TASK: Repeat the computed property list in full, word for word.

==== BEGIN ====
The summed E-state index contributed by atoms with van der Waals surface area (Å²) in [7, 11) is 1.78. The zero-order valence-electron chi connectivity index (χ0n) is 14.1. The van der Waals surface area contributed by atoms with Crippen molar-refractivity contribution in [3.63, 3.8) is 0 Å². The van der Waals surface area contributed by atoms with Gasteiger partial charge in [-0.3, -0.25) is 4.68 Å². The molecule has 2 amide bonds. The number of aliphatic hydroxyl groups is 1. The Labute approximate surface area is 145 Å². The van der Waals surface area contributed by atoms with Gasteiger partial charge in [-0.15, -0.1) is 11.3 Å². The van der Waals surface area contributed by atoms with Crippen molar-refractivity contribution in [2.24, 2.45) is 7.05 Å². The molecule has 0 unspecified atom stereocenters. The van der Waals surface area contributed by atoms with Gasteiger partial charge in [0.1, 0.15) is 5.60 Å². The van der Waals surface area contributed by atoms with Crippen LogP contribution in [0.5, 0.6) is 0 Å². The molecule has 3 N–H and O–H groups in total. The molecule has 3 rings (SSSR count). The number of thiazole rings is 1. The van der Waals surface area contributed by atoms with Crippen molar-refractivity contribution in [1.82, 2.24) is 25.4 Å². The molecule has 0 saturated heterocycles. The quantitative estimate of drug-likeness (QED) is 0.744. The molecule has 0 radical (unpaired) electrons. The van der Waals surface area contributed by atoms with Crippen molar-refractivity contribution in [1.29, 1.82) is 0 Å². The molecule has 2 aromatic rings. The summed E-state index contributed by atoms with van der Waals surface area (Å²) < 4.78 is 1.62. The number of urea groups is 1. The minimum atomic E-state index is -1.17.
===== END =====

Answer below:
The summed E-state index contributed by atoms with van der Waals surface area (Å²) in [7, 11) is 1.78. The zero-order valence-electron chi connectivity index (χ0n) is 14.1. The van der Waals surface area contributed by atoms with Crippen molar-refractivity contribution in [3.63, 3.8) is 0 Å². The van der Waals surface area contributed by atoms with Gasteiger partial charge in [-0.3, -0.25) is 4.68 Å². The molecule has 2 amide bonds. The number of aliphatic hydroxyl groups is 1. The Labute approximate surface area is 145 Å². The van der Waals surface area contributed by atoms with Gasteiger partial charge in [-0.15, -0.1) is 11.3 Å². The van der Waals surface area contributed by atoms with Crippen molar-refractivity contribution in [2.24, 2.45) is 7.05 Å². The molecule has 0 unspecified atom stereocenters. The van der Waals surface area contributed by atoms with Gasteiger partial charge in [0.1, 0.15) is 5.60 Å². The van der Waals surface area contributed by atoms with Crippen LogP contribution in [0.5, 0.6) is 0 Å². The molecule has 3 N–H and O–H groups in total. The molecule has 3 rings (SSSR count). The number of thiazole rings is 1. The van der Waals surface area contributed by atoms with Crippen molar-refractivity contribution in [1.82, 2.24) is 25.4 Å². The molecule has 0 saturated heterocycles. The quantitative estimate of drug-likeness (QED) is 0.744. The molecule has 0 radical (unpaired) electrons. The van der Waals surface area contributed by atoms with Crippen molar-refractivity contribution in [1.29, 1.82) is 0 Å². The molecule has 2 aromatic rings. The summed E-state index contributed by atoms with van der Waals surface area (Å²) < 4.78 is 1.62. The number of urea groups is 1. The minimum atomic E-state index is -1.17.